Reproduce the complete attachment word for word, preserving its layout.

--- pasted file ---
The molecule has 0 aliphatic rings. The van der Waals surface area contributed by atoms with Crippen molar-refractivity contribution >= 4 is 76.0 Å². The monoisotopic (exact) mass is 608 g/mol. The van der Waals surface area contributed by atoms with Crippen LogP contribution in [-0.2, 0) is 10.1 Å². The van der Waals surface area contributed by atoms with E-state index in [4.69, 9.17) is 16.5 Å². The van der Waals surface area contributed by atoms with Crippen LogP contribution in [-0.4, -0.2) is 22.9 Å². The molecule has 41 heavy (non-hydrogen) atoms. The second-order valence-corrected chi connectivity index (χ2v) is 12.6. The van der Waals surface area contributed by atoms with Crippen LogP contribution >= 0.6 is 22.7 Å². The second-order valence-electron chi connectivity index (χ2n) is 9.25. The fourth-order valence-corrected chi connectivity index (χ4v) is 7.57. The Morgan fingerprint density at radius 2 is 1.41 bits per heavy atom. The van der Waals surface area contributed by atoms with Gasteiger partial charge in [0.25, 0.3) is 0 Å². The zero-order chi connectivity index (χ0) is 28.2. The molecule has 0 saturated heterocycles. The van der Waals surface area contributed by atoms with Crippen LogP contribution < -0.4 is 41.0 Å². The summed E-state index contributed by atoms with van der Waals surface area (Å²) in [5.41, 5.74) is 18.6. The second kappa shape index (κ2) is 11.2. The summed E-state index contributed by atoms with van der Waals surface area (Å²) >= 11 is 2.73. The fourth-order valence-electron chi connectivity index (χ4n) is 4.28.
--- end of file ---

The molecule has 0 aliphatic rings. The van der Waals surface area contributed by atoms with Crippen molar-refractivity contribution >= 4 is 76.0 Å². The monoisotopic (exact) mass is 608 g/mol. The van der Waals surface area contributed by atoms with Crippen LogP contribution in [-0.2, 0) is 10.1 Å². The van der Waals surface area contributed by atoms with E-state index in [4.69, 9.17) is 16.5 Å². The van der Waals surface area contributed by atoms with Crippen LogP contribution in [-0.4, -0.2) is 22.9 Å². The molecule has 41 heavy (non-hydrogen) atoms. The second-order valence-corrected chi connectivity index (χ2v) is 12.6. The van der Waals surface area contributed by atoms with Crippen LogP contribution >= 0.6 is 22.7 Å². The second-order valence-electron chi connectivity index (χ2n) is 9.25. The fourth-order valence-corrected chi connectivity index (χ4v) is 7.57. The Morgan fingerprint density at radius 2 is 1.41 bits per heavy atom. The van der Waals surface area contributed by atoms with Gasteiger partial charge in [0.25, 0.3) is 0 Å². The zero-order chi connectivity index (χ0) is 28.2. The molecule has 0 saturated heterocycles. The van der Waals surface area contributed by atoms with Crippen LogP contribution < -0.4 is 41.0 Å². The summed E-state index contributed by atoms with van der Waals surface area (Å²) in [5.41, 5.74) is 18.6. The second kappa shape index (κ2) is 11.2. The summed E-state index contributed by atoms with van der Waals surface area (Å²) >= 11 is 2.73. The fourth-order valence-electron chi connectivity index (χ4n) is 4.28.